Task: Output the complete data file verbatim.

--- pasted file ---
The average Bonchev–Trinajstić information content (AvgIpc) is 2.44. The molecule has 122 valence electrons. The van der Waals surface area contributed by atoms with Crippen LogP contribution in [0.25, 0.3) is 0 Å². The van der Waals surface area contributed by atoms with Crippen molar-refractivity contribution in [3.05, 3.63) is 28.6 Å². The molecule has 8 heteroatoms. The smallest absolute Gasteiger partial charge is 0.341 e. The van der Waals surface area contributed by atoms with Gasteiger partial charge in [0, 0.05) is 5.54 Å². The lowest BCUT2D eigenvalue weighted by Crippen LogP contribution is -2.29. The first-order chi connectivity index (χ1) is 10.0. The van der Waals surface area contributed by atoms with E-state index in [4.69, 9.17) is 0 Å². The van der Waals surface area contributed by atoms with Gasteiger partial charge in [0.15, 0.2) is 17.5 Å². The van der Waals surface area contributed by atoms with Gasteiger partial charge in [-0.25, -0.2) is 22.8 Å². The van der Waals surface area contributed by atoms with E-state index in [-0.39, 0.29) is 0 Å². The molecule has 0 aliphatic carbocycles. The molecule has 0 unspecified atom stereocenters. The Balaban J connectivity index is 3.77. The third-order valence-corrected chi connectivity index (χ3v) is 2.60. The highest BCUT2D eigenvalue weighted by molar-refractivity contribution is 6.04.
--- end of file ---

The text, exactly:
The average Bonchev–Trinajstić information content (AvgIpc) is 2.44. The molecule has 122 valence electrons. The van der Waals surface area contributed by atoms with Crippen LogP contribution in [0.25, 0.3) is 0 Å². The van der Waals surface area contributed by atoms with Crippen molar-refractivity contribution in [3.05, 3.63) is 28.6 Å². The molecule has 8 heteroatoms. The smallest absolute Gasteiger partial charge is 0.341 e. The van der Waals surface area contributed by atoms with Gasteiger partial charge in [0, 0.05) is 5.54 Å². The lowest BCUT2D eigenvalue weighted by Crippen LogP contribution is -2.29. The first-order chi connectivity index (χ1) is 10.0. The van der Waals surface area contributed by atoms with E-state index in [4.69, 9.17) is 0 Å². The van der Waals surface area contributed by atoms with Gasteiger partial charge in [0.15, 0.2) is 17.5 Å². The van der Waals surface area contributed by atoms with Gasteiger partial charge in [-0.25, -0.2) is 22.8 Å². The van der Waals surface area contributed by atoms with E-state index in [-0.39, 0.29) is 0 Å². The molecule has 0 aliphatic carbocycles. The molecule has 0 unspecified atom stereocenters. The Balaban J connectivity index is 3.77. The third-order valence-corrected chi connectivity index (χ3v) is 2.60. The highest BCUT2D eigenvalue weighted by molar-refractivity contribution is 6.04.